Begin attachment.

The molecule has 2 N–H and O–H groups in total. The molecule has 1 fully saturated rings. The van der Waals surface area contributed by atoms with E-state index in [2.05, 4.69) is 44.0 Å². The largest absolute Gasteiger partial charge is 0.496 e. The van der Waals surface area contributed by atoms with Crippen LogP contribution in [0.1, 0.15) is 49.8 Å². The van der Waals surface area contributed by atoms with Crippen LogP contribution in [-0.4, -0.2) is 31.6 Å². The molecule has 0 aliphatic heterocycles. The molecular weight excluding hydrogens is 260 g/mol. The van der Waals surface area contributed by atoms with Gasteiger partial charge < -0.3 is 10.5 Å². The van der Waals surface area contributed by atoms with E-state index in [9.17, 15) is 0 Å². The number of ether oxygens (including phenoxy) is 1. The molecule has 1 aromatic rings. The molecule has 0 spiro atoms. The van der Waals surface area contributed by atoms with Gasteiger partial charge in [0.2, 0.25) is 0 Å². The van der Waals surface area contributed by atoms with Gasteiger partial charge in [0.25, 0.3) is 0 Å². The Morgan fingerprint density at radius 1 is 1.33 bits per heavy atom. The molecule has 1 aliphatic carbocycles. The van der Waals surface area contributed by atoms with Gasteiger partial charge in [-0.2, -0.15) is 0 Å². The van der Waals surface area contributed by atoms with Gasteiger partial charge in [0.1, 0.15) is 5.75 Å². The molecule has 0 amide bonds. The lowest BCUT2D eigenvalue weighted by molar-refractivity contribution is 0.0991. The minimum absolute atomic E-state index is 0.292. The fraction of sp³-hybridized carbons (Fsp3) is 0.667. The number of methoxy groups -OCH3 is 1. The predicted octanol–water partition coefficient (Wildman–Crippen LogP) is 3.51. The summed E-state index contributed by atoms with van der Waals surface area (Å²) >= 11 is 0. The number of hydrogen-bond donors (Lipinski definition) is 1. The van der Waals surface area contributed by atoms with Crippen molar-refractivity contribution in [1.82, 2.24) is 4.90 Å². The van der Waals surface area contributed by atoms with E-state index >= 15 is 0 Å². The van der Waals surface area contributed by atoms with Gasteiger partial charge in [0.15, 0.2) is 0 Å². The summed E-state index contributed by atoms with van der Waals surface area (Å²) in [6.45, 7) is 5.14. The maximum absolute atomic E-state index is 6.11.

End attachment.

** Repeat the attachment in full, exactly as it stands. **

The molecule has 2 N–H and O–H groups in total. The molecule has 1 fully saturated rings. The van der Waals surface area contributed by atoms with E-state index in [2.05, 4.69) is 44.0 Å². The largest absolute Gasteiger partial charge is 0.496 e. The van der Waals surface area contributed by atoms with Crippen LogP contribution in [0.1, 0.15) is 49.8 Å². The van der Waals surface area contributed by atoms with Crippen LogP contribution in [-0.4, -0.2) is 31.6 Å². The molecule has 0 aliphatic heterocycles. The molecular weight excluding hydrogens is 260 g/mol. The van der Waals surface area contributed by atoms with Gasteiger partial charge < -0.3 is 10.5 Å². The van der Waals surface area contributed by atoms with E-state index in [9.17, 15) is 0 Å². The number of ether oxygens (including phenoxy) is 1. The molecule has 1 aromatic rings. The molecule has 0 spiro atoms. The van der Waals surface area contributed by atoms with Gasteiger partial charge in [0.2, 0.25) is 0 Å². The van der Waals surface area contributed by atoms with Gasteiger partial charge in [0.25, 0.3) is 0 Å². The Morgan fingerprint density at radius 1 is 1.33 bits per heavy atom. The molecule has 1 aliphatic carbocycles. The van der Waals surface area contributed by atoms with Gasteiger partial charge in [-0.2, -0.15) is 0 Å². The van der Waals surface area contributed by atoms with Gasteiger partial charge in [0.1, 0.15) is 5.75 Å². The molecule has 0 amide bonds. The lowest BCUT2D eigenvalue weighted by molar-refractivity contribution is 0.0991. The minimum absolute atomic E-state index is 0.292. The fraction of sp³-hybridized carbons (Fsp3) is 0.667. The number of methoxy groups -OCH3 is 1. The predicted octanol–water partition coefficient (Wildman–Crippen LogP) is 3.51. The summed E-state index contributed by atoms with van der Waals surface area (Å²) >= 11 is 0. The number of hydrogen-bond donors (Lipinski definition) is 1. The van der Waals surface area contributed by atoms with Crippen molar-refractivity contribution in [1.82, 2.24) is 4.90 Å². The van der Waals surface area contributed by atoms with E-state index >= 15 is 0 Å². The van der Waals surface area contributed by atoms with Gasteiger partial charge in [0.15, 0.2) is 0 Å². The summed E-state index contributed by atoms with van der Waals surface area (Å²) in [6.45, 7) is 5.14. The maximum absolute atomic E-state index is 6.11.